Officer Mike McClaughry, 60, was shot in the head in December while responding to reports of shots fired in a Mount Vernon neighborhood.

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MOUNT VERNON — He couldn’t see them, but he could feel them, the crowd of several hundred — maybe 500 — who greeted police Officer Mike McClaughry Tuesday afternoon as he arrived at the police station after 61 days at Harborview Medical Center.

Well-wishers held up American flags, cheered and spontaneously began chanting “Welcome home! Welcome home!”

Walking with a long, white cane and needing some help, “Mick,” 61, as his fellow cops and friends know him, waved back.

Officer Mike “Mick” McClaughry arrives at the Mount Vernon Police and Court Campus. He was shot in the head responding to reports of a shooting outside a Mount Vernon home two months ago. (Erik Lacitis / The Seattle Times)

“Thank you all for being here,” said McClaughry, who had staged a remarkable recovery after being near brain death when he was shot in the head in December. “I wish I could see all of you.”

But all the officer can see, he said earlier when released from the Seattle hospital, “is vari­ances in brightness. I can see some color, not much.”

His story has been a staple of the news and social media since the evening of Dec. 15, when he was shot in the head while responding to reports of a shooting outside a Mount Vernon home.

“He’s the first officer that’s been shot in our police department’s history,” said Lt. Greg Booth, one of the officers who greeted McClaughry. He said about the community response in this town of 32,000, “It’s wonderful.”

A GoFundMe page in the officer’s name now is at $71,615.

A Facebook page for him has 7,578 followers, and his daughter, April McClaughry, posts regular updates: “Dad’s feeding tube was removed.” “Dad is talking.” “Dad’s outside the hospital with a friend.”

Erica Mindt was one of the locals who came to greet the officer. She was there with two co-workers.

“It’s just overwhelming gratitude for our police force, what with the recent violence, we’ve had multiple shootings,” she said.

She said about her perceived increase in violent crimes, “I don’t know why it’s happening.”

A 44-year-old man and two teens, ages 16 and 15, have each been charged with one count of first-degree attempted murder in McClaughry’s shooting. The man, Ernesto Lee Rivas, has an extensive criminal record that stretches back to the early 1990s, according to court records. A Yakima police detective once called Rivas a “predator.”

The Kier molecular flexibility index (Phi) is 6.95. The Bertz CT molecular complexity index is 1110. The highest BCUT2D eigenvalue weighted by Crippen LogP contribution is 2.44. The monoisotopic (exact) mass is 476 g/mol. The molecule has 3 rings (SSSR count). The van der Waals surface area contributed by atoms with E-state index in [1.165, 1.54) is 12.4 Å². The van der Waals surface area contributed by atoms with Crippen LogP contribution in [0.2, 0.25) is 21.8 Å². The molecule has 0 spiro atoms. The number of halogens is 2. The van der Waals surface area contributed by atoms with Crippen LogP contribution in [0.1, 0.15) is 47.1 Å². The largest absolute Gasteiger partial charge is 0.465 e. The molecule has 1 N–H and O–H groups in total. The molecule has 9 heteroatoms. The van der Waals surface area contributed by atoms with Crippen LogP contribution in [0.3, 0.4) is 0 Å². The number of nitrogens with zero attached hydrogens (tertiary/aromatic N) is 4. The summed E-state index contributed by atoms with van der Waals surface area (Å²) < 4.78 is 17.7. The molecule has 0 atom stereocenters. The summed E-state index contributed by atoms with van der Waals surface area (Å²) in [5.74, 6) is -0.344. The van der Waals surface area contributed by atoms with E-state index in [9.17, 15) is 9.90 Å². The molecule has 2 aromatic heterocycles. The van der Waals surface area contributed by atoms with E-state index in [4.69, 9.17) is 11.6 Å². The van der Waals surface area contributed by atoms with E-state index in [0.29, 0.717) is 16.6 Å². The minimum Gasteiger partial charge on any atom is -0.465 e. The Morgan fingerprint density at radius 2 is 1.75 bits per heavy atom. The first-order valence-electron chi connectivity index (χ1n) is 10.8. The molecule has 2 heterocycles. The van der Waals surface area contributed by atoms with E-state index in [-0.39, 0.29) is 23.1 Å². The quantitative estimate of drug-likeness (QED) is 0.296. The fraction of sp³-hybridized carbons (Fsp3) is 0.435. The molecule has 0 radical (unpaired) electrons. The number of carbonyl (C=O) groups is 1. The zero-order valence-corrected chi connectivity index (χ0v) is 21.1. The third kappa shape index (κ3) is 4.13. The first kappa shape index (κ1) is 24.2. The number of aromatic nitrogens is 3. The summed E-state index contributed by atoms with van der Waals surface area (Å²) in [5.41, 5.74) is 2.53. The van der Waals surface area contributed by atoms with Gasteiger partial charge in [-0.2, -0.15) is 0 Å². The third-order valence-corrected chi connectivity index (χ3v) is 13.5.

Officer Mike “Mick” McClaughry was shot in the head responding to reports of a shooting outside a Mount Vernon home two months ago. Today, he is being released from Harborview Medical Center. (Erik Lacitis / The Seattle Times)

McClaughry beat the odds when it comes to being shot in the head.

Gunshot-wound head trauma is fatal about 90 percent of the time, according to the American Association of Neurological Surgeons, with many victims dying before arriving at the hospital.

If you put your hand to the lower back of the head, you can feel a slight bump. That’s the middle.

The bullet entered just left of that bump and exited on the right side of McClaughry’s skull, above and behind the ear.

On Tuesday, Dr. Peter Esselman, chair of UW Medicine rehabilitation medicine, said that McClaughry’s injury was to the part of the brain that “interprets vision.” The injury, he said, also affected the officer’s short-term memory.

“Another place in the head, a matter of inches,” said the doctor, and McClaughry’s fate might have been quite different.

Esselman said the officer will now be in outpatient therapy and return every couple of months to Harborview for a checkup.

The doctor said he was “kind of cautious, but we hope to continue to see some improvement in his vision. I’ve learned in this business to never say never.”

McClaughry was supposed to stay at the hospital a day longer, but his wife asked he be released Tuesday.

It was Valentine’s Day and the 39th wedding anniversary for Mick and Linda McClaughry.

The officer said faith had helped him get through the past two months.

“I think we all look for comfort,” said McClaughry. “If we have faith, it provides that comfort that keeps us straight to get to the other side.”

Esselman was asked how much having the will to get better mattered in a case like McClaughry’s.

“A lot,” he said.